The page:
While many peaks remain nameless, others might be known by different names. The most accurate maps of the Alborz Mountains are those with a scale of 1:50 000 (see below). These maps provide exact elevations for hundreds of peaks/high points on each sheet but they leave most peaks without a name. It seems that the climbing community in Iran has recently started to publish maps that identify individual peaks and provide them with names (that will hopefully standardize). I am not aware of the criteria used for identifying these “Peaks” but looking at the 1:50 000 maps reveals that most of these peaks are at least 50 m higher than their surrounding saddles (most are much more than that).

Iran mountaineering

Hiking over than 4500 M altitude in Alborz mountains

The higher than 4000 meters peaks of Central Alborz can be divided into several groups as below:

After the single volcanic cone of Mt. Damavand that rises to 5671 m (see below), the Takhte Soleyman Massif contains the highest peaks of Central Alborz (and the only place where the elevation of the peaks exceeds 4400 m). The crest of the massif consists of a 19 km long ridgeline that runs (unlike the rest of the ridgelines in Central Alborz) north-south and is entirely above 4000 m. Two branch ridgelines (the Haft Khan and the Chaloon/Siah Kaman ridgelines) bring the total length of the interconnected ridgelines that are entirely above 4000 m to 30 km (there are other connecting ridgelines that are partially above 4000 m).

Deep “V-shaped” valleys that surround the massif to the east, north and west of it, are heavily forested and drop steeply to the Caspian Sea. Sheer walls and high “U-shaped” valleys point to extensive glacial activity in the area. In fact, the massif contains the largest collection of glaciers in Iran.

In his “Takhte Soleyman Massif” page, Summitpost member “nomad” gives a list of 160 peaks that are higher than 4000 m. I simply do not have enough detailed information to know how many of these peaks pass the rule of “91 meters (300 ft) above the surrounding saddle” that is used in the Colorado Mountains of western United States for defining individual peaks. My personal experience in the massif and consulting the 1:50 000 maps seem to indicate that there are at least twenty peaks higher than 4400 m that probably meet the rule of 91 meters as listed below. Lower than 4400 m, the peaks become too numerous for me to count.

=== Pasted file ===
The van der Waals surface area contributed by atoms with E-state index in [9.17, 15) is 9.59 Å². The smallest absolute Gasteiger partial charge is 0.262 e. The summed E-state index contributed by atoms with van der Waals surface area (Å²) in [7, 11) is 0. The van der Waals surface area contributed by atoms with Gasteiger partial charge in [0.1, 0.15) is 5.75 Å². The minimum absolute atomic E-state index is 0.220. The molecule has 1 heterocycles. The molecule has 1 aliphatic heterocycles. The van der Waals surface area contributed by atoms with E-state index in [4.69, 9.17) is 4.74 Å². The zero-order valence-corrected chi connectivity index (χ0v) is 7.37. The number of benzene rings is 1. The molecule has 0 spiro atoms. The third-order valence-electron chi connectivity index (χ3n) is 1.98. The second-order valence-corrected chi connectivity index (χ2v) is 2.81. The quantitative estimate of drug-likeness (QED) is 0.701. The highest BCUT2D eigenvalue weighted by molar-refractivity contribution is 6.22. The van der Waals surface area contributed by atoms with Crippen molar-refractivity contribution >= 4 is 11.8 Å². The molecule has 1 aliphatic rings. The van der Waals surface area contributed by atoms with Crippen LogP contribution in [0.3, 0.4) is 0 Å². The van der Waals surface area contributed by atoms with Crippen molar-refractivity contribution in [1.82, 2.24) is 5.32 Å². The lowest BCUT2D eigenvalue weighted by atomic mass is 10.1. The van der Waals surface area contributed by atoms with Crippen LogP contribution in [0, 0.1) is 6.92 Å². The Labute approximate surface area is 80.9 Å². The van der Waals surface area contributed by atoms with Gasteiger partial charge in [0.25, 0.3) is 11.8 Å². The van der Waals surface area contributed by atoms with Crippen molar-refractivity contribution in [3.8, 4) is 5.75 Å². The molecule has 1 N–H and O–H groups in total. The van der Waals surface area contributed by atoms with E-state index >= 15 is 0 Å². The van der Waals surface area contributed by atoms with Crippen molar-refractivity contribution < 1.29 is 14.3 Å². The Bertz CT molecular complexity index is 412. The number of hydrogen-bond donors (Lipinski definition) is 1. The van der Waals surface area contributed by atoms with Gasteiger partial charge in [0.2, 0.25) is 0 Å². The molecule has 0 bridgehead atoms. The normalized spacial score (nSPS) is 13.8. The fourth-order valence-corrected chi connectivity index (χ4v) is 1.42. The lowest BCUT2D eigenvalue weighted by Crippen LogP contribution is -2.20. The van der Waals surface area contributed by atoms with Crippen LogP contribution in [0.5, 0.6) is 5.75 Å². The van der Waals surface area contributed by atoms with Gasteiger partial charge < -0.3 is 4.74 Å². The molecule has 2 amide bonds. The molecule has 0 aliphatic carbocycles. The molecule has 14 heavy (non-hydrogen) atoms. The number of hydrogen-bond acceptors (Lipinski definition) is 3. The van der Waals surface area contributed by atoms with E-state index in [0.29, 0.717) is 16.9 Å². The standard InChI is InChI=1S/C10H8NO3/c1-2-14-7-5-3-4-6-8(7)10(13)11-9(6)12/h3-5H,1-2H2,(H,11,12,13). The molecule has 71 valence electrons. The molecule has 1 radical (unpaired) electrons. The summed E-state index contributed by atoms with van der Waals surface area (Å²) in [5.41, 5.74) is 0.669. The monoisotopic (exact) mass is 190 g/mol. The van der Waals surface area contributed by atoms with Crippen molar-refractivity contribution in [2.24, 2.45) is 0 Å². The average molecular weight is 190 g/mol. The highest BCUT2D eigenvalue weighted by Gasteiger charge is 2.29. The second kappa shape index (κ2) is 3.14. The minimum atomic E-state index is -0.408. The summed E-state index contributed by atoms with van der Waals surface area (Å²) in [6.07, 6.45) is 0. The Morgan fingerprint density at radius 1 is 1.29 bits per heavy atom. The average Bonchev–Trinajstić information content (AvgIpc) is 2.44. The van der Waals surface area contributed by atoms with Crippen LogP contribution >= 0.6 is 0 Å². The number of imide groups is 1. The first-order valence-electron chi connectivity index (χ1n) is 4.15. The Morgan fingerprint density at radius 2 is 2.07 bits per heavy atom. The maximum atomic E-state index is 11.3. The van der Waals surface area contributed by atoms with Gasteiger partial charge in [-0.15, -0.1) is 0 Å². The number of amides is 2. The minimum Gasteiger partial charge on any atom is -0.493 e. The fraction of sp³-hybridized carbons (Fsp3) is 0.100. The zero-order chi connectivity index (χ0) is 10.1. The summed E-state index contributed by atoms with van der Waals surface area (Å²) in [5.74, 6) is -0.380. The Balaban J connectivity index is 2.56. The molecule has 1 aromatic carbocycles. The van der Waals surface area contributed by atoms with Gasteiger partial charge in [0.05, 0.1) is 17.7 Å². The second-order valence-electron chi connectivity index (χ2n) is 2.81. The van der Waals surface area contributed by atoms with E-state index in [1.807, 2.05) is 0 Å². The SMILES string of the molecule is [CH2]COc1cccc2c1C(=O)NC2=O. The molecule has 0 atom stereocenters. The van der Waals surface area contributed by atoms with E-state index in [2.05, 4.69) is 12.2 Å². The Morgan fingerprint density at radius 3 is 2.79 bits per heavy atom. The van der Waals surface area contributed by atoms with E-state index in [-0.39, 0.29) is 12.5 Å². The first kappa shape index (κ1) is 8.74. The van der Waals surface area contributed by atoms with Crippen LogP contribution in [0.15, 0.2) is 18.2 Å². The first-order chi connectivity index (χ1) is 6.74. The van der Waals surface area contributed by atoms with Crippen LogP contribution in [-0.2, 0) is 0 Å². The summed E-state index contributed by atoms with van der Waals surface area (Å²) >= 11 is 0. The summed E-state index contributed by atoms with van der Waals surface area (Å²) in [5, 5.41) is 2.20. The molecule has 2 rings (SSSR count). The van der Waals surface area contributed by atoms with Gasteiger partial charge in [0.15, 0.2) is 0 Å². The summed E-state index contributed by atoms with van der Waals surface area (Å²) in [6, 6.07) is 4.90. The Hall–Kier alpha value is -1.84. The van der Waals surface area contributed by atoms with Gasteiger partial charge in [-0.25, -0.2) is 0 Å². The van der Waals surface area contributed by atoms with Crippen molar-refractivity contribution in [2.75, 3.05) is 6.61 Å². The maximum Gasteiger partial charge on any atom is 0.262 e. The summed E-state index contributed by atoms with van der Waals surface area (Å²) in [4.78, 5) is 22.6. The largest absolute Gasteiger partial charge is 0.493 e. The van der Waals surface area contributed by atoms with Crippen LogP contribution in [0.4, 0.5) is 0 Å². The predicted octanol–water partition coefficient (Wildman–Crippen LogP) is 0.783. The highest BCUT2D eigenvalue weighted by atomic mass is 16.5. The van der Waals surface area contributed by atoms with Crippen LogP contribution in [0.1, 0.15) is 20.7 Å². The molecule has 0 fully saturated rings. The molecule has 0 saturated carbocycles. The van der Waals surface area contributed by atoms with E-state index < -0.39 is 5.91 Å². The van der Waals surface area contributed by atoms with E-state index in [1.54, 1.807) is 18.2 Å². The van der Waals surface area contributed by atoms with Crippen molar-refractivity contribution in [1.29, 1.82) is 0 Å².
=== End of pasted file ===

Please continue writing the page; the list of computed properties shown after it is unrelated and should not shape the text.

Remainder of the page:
1) Alam Kooh 4850 m
2) Alam Kooh Shakhak #3, 4782 m (excludes #1, #2 & #5)
3) Alam Kooh Shakhak #4, approx. 4750 m
4) North Kersan 4680 m (excludes Middle Khersan & Viran Kooh)
5) South Khersan 4659 m
6) Takhte Soleyman Peak 4659 m (excludes many other sub-peaks around it)
7) Siah Sang 4604 m
8) Marji Kesh 4580 m
9) Haft Khan # 1, 4537 m
10) Haft Khan #2, 4528 m
11) Chaloon 4516 m
12) South Siah Gook 4510 m
13) North Siah Gook 4505 m
14) Siah Kaman 4472 m
15) Shaneh Kooh 4465 m
16) Haft Khan #5, 4457 m
17) Rostam Nisht 4426 m
18) Kalahoo 4412 m
19) Gardooneh Kooh 4402 m
20) A series of crags known as “Dandaneh Ejhdeha” (Dragon’s Tooth” 4400 m

Some of the more prominent peaks of the massif below 4400 m that are represented on Summitpost by a page or a picture are as follows: (by no means a complete list)

– Ghobi 4399 m,
– Menareh 4378 m
– Langari (Haft Khan) Peaks 4376 m & Peak 4324 m
– Mian-Se-Chal 4348 m
– Looy Na (Kalchal) 4340 m
– Tange Galoo 4335 m
– Hezar Cham 4317 m
– Setareh 4296m
– Avidar 4260 m
– Lashgarak the Great 4256 m
– Takhte Rostam 4245 m
– Zard Gel 4231 m

– Zarrin Kooh (Aband or Maseh Chal)4198 m
– Lashgarak the Small 4184 m
– Mazi Gardan 4140 m
– Kalvan 4078 m
– Meeshchalak 4067 m
– Alaneh Sar 4065 m
– Nezar 4047 m
– Khers Char 4030 m
– Korma Kooh 4020 m
– Passand Kooh 4000 m